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Instructions on how to use the Conda tool to build Python environments

Python versions
Python 2 is no longer supported and so all new software should be developed with Python 3. There may be some older software that still requires Python 2 - the information below provides details on how you might run this software.

Obtaining Python

The FMRIB SLURM cluster already has Miniforge and Miniconda available via environment modules, so these installation instructions are only relevant for your own laptop/desktop computer. To use 'conda' on the cluster, use:

module add Miniforge3

Whilst Linux and macOS ship with Python by default (often via the 'python3' command), the version provided isn't always the most up-to-date and installing additional packages may require administrative privileges.

We recommend using MiniForge (bare-bones package manager) or Miniconda/Anaconda (complete analysis environment). Choose Anaconda if you want to replicate a MATLAB environment as it includes all the common libraries by default - but be aware that this has a restrictive software license, which, depending on your use case, may make it unsuitable for use with your work - MiniForge has a completely open license. Miniconda/Anaconda requires a subscription to use in a commercial setting (it is free for academic use). and

Once downloaded, run the install script and choose a location to install the conda tools too - the suggested defaults are recommended, e.g. installing conda into your home folder.

Once installed, it would be a good idea to immediately check you have the current release of the conda tool. Upgrade with the command: 

conda update --all


Conda utilises environments to group together the libraries and tools necessary for a particular task enabling you to use the specific versions of libraries you need for your program without impacting other tools (which use a different environment or indeed python version). We recommend that you create your own environment for development work as that makes it very easy to determine which libraries you need if you are installing elsewhere or indeed distributing it to others as you can create manifest files that will replicate the environment easily.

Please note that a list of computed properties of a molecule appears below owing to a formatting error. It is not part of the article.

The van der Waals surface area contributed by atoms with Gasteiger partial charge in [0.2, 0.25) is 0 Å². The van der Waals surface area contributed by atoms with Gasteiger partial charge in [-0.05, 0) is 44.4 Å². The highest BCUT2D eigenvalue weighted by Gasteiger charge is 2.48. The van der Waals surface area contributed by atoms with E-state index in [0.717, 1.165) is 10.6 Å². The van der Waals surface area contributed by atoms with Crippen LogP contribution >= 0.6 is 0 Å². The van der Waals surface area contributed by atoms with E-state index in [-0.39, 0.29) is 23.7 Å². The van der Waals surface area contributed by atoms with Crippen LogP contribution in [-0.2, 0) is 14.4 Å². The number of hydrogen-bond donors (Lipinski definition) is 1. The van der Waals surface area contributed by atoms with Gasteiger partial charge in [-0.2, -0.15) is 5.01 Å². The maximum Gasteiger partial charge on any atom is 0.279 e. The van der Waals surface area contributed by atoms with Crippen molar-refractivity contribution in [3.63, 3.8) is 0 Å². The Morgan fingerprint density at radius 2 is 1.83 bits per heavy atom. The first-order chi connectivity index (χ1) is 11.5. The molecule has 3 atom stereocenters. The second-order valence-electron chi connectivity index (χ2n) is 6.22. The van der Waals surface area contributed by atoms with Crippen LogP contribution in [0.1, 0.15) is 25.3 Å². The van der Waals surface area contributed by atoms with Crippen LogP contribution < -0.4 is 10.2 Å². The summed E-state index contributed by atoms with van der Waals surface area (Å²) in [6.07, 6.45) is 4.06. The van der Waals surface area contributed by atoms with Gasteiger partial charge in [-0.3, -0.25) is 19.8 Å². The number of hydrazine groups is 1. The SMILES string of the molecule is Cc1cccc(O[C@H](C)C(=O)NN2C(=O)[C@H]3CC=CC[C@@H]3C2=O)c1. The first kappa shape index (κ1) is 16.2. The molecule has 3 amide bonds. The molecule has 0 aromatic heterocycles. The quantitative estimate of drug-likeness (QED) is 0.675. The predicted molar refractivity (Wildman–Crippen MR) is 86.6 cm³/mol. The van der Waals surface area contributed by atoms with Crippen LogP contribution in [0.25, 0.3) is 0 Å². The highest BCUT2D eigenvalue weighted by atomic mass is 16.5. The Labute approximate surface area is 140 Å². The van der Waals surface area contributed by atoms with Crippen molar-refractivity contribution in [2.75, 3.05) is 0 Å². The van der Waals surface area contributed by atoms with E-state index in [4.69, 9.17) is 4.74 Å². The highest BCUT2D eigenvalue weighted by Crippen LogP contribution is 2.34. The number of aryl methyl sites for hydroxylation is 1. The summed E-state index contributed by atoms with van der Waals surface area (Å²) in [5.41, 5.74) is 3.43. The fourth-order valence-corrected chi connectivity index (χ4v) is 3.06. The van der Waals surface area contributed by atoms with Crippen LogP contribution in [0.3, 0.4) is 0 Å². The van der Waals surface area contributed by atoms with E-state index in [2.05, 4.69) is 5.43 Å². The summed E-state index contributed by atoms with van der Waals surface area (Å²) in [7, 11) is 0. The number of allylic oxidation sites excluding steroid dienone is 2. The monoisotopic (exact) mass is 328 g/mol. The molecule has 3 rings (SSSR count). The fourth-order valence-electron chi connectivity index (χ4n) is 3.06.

Creating environments

To create your own environment use:  

conda create --name=myenv python

This will create a bare-bones environment called myenv containing python 3.x and a few support tools. Add more python packages to the end if you know you need them immediately.

If you need to use python 2.x for the environment then use: 

conda create --name=myenv python=2

You can now activate this environment for use with: 

source activate myenv

At this point python is the version installed within the myenv environment. 

Installing packages

Conda usage instructions ] 

Conda has tools for installing packages via three methods: 

  1. Conda packages 
    • If you know the name of the package then:

      conda install PACKAGE

      If you are not sure of the name then use the conda search tool, e.g.

      conda search plot

      Will tell you that the package name you were probably after is matplotlib.

  2. Conda-Forge packages
    • provides a community driven collection of Conda packages. This is the service that Miniforge gets all of its packages from. If Anaconda is lacking a package you require then, this is a good location to check.
      With Miniforge's conda you can simply use for example:

      conda install nibabel
      But with ana/miniconda you will need to specify that Conda-forge should be used:
      conda install -c conda-forge nibabel
  3. Pypi packages 
    • Pypi packages require the pip command which can be installed with (usually installed by default): 

      conda install pip

      Before falling back to for packages, check that they aren't available at Conda-forge:
      You can then install the package using: 

    • pip install package

      It is quite possible that you will need a C/C++/Fortran compiler to install packages via this method.